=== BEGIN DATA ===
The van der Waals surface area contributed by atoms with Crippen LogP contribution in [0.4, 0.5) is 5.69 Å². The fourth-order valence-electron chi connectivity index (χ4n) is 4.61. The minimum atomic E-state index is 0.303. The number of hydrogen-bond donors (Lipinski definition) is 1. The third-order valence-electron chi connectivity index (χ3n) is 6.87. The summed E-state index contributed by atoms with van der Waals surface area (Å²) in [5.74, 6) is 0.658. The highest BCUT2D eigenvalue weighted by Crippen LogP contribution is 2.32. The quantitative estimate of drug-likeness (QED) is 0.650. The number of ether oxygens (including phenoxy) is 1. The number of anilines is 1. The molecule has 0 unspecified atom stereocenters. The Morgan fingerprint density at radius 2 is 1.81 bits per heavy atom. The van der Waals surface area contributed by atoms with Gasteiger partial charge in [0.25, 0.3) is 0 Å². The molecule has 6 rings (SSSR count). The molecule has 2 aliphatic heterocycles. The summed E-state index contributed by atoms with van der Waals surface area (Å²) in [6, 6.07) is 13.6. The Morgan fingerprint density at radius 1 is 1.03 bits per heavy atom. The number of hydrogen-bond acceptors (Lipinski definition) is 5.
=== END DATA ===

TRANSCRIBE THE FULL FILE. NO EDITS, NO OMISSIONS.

The van der Waals surface area contributed by atoms with Crippen LogP contribution in [0.4, 0.5) is 5.69 Å². The fourth-order valence-electron chi connectivity index (χ4n) is 4.61. The minimum atomic E-state index is 0.303. The number of hydrogen-bond donors (Lipinski definition) is 1. The third-order valence-electron chi connectivity index (χ3n) is 6.87. The summed E-state index contributed by atoms with van der Waals surface area (Å²) in [5.74, 6) is 0.658. The highest BCUT2D eigenvalue weighted by Crippen LogP contribution is 2.32. The quantitative estimate of drug-likeness (QED) is 0.650. The number of ether oxygens (including phenoxy) is 1. The number of anilines is 1. The molecule has 0 unspecified atom stereocenters. The Morgan fingerprint density at radius 2 is 1.81 bits per heavy atom. The van der Waals surface area contributed by atoms with Gasteiger partial charge in [0.25, 0.3) is 0 Å². The molecule has 6 rings (SSSR count). The molecule has 2 aliphatic heterocycles. The summed E-state index contributed by atoms with van der Waals surface area (Å²) in [6, 6.07) is 13.6. The Morgan fingerprint density at radius 1 is 1.03 bits per heavy atom. The number of hydrogen-bond acceptors (Lipinski definition) is 5.